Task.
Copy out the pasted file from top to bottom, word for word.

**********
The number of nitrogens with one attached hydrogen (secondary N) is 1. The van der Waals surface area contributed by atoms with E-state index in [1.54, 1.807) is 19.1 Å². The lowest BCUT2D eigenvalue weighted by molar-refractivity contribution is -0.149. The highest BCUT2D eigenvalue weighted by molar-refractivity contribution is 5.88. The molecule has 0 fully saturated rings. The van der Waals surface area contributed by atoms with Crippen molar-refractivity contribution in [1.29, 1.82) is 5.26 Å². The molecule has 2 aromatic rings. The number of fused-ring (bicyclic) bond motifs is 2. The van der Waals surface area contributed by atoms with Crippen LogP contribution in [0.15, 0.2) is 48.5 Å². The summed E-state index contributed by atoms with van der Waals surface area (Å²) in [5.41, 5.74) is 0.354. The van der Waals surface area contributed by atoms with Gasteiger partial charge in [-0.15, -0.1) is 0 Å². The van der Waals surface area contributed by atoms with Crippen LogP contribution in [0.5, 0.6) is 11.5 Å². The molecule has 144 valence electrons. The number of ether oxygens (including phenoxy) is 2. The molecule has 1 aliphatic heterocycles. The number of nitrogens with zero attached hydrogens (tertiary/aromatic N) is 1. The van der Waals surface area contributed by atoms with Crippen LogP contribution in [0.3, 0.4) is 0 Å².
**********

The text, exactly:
The number of nitrogens with one attached hydrogen (secondary N) is 1. The van der Waals surface area contributed by atoms with E-state index in [1.54, 1.807) is 19.1 Å². The lowest BCUT2D eigenvalue weighted by molar-refractivity contribution is -0.149. The highest BCUT2D eigenvalue weighted by molar-refractivity contribution is 5.88. The molecule has 0 fully saturated rings. The van der Waals surface area contributed by atoms with Crippen molar-refractivity contribution in [1.29, 1.82) is 5.26 Å². The molecule has 2 aromatic rings. The number of fused-ring (bicyclic) bond motifs is 2. The van der Waals surface area contributed by atoms with Crippen LogP contribution in [0.15, 0.2) is 48.5 Å². The summed E-state index contributed by atoms with van der Waals surface area (Å²) in [5.41, 5.74) is 0.354. The van der Waals surface area contributed by atoms with Gasteiger partial charge in [-0.15, -0.1) is 0 Å². The van der Waals surface area contributed by atoms with Crippen LogP contribution in [0.5, 0.6) is 11.5 Å². The molecule has 144 valence electrons. The number of ether oxygens (including phenoxy) is 2. The molecule has 1 aliphatic heterocycles. The number of nitrogens with zero attached hydrogens (tertiary/aromatic N) is 1. The van der Waals surface area contributed by atoms with Crippen LogP contribution in [0.3, 0.4) is 0 Å².